Timothy Schenck

With Washington, D.C., in the grip of summer heat, there's no better time to open a new green space where, as National Building Museum (NBM) executive director Chase W. Rynd puts it, you might expect it to be hot and humid, but instead "it's a comfortable 72 degrees."

Timothy Schenck

Designed by the New York–based Lab at Rockwell Group, "Lawn" is latest iteration in the NBM's summer block party series and is "the largest, square footage wise, that we've had in the program's history," Rynd says. Filling the museum's expansive great hall, "Lawn" features a sloping hill that rises to 24 feet at the center of the space and is covered in SynLawn—a synthetic turf made from sugarcane with a soy-based backing.

Timothy Schenck

"We started with a goal of transforming the great hall into a space that would, as much as possible, pull visitors in physically and emotionally and tap into their innate sense of curiosity and desire to connect with others," says Rockwell Group founder David Rockwell, FAIA. "And as I started to thinking about summertime activities that you look forward to with friends, there was something so iconic about the notion of a lawn—its an iconic symbol of where we gather."

The green space is dotted with Adirondack-style chairs made from recycled milk jugs, blankets for lounging, lawn games, and hammocks suspended from the museum's 100-foot high ceiling grid. At the crest of the slope, stairs lead to a viewing platform another 30 feet up, nearly at the level of the Corinthian capitols of the hall's monumental columns.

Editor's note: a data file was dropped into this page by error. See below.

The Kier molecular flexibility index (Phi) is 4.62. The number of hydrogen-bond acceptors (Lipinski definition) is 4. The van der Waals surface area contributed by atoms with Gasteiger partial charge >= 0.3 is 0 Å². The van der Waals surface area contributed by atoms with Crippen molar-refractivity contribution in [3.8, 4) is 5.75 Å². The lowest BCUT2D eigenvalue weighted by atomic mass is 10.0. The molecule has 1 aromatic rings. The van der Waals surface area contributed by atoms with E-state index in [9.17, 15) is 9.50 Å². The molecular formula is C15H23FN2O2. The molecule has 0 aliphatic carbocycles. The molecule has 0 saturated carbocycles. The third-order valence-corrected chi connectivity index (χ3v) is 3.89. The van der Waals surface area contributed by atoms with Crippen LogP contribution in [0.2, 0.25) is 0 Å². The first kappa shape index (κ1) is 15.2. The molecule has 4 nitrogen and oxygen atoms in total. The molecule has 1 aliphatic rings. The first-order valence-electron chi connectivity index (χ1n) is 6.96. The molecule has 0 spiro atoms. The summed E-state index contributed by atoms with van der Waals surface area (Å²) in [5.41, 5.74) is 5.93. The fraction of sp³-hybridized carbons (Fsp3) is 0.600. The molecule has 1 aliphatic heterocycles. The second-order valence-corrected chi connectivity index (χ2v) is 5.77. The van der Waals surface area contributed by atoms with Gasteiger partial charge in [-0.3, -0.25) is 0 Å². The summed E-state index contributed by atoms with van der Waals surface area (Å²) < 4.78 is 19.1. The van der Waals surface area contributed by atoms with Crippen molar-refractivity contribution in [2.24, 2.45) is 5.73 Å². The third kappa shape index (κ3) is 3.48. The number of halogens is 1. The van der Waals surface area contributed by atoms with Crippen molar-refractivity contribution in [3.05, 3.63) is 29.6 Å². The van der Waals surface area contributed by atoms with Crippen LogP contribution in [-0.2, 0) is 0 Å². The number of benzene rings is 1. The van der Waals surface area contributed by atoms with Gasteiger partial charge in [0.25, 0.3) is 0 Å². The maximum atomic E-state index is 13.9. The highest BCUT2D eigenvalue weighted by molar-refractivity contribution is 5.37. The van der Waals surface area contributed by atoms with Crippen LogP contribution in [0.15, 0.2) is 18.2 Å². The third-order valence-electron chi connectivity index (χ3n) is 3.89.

Timothy Schenck

Speakers lining the perimeter of "Lawn" and embedded in the slope itself fill the space with ambient sounds of the outdoors: birds, crickets, wind, and even rain and thunder. Smaller speakers affixed to the top frame of the hammocks play recordings of stories of summer memories from the likes of Deborah Berke, FAIA, Paola Antonelli, Venus Williams, José Andres, and Rockwell, himself. And with a downloadable phone app, also designed by the Lab at Rockwell Group, visitors can use their phones to catch virtual fireflies.

Timothy Schenck

"There's no right way to use these spaces," Rockwell says. "Your time can be social, it can be solitary; you can be active, you can rest. Every design detail throughout the space as well as the programming that will take place over the next two months reflect the widest possible way of using a public space like this." (That programming, organized by NBM, will include everything from yoga classes, to lectures, to movie screenings.) "It has the potential to create new summer memories while evoking the summer memories from the past," he says.

Timothy Schenck

The lawn is the sixth iteration of the museum's summer installation, and follows the likes of the Snarkitecture-designed "Fun House" (2018) and "Beach" (2015), the Studio Gang–designed "Hive" (2017), the James Corner Field Operations–designed "Icebergs" (2016), and Bjarke Ingels Group's "Maze" (2014). Lawn will be open to the public until Sept. 2, and after its run, Rockwell says, "every part of the lawn is going to be reclaimed and used other places."